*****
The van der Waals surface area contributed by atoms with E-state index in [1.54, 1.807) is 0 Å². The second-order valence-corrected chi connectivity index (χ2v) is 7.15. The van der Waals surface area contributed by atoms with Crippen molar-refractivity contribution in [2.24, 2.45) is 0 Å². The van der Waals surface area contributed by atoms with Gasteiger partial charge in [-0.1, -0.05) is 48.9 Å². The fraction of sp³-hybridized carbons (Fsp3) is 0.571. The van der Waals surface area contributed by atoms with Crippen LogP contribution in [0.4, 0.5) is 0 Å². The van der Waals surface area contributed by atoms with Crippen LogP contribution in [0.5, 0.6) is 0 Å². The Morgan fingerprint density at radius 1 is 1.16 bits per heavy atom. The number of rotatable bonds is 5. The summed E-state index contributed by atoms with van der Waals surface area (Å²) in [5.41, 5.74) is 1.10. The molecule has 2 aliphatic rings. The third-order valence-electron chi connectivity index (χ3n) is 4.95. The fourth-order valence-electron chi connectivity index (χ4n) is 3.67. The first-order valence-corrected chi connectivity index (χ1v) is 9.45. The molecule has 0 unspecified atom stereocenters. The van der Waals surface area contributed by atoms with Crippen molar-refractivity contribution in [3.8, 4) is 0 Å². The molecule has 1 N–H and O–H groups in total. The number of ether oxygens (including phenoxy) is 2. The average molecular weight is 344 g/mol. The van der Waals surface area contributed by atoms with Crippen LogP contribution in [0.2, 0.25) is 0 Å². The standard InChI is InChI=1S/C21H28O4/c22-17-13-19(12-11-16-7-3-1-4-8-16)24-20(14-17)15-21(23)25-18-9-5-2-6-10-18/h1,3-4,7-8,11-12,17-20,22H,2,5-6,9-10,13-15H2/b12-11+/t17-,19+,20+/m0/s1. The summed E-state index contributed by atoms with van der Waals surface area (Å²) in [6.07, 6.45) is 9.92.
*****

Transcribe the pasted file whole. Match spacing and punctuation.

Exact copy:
The van der Waals surface area contributed by atoms with E-state index in [1.54, 1.807) is 0 Å². The second-order valence-corrected chi connectivity index (χ2v) is 7.15. The van der Waals surface area contributed by atoms with Crippen molar-refractivity contribution in [2.24, 2.45) is 0 Å². The van der Waals surface area contributed by atoms with Gasteiger partial charge in [-0.1, -0.05) is 48.9 Å². The fraction of sp³-hybridized carbons (Fsp3) is 0.571. The van der Waals surface area contributed by atoms with Crippen LogP contribution in [0.4, 0.5) is 0 Å². The van der Waals surface area contributed by atoms with Crippen LogP contribution in [0.5, 0.6) is 0 Å². The Morgan fingerprint density at radius 1 is 1.16 bits per heavy atom. The number of rotatable bonds is 5. The summed E-state index contributed by atoms with van der Waals surface area (Å²) in [5.41, 5.74) is 1.10. The molecule has 2 aliphatic rings. The third-order valence-electron chi connectivity index (χ3n) is 4.95. The fourth-order valence-electron chi connectivity index (χ4n) is 3.67. The first-order valence-corrected chi connectivity index (χ1v) is 9.45. The molecule has 0 unspecified atom stereocenters. The van der Waals surface area contributed by atoms with Crippen molar-refractivity contribution in [3.8, 4) is 0 Å². The molecule has 1 N–H and O–H groups in total. The number of ether oxygens (including phenoxy) is 2. The average molecular weight is 344 g/mol. The van der Waals surface area contributed by atoms with Crippen LogP contribution in [0.2, 0.25) is 0 Å². The standard InChI is InChI=1S/C21H28O4/c22-17-13-19(12-11-16-7-3-1-4-8-16)24-20(14-17)15-21(23)25-18-9-5-2-6-10-18/h1,3-4,7-8,11-12,17-20,22H,2,5-6,9-10,13-15H2/b12-11+/t17-,19+,20+/m0/s1. The summed E-state index contributed by atoms with van der Waals surface area (Å²) in [6.07, 6.45) is 9.92.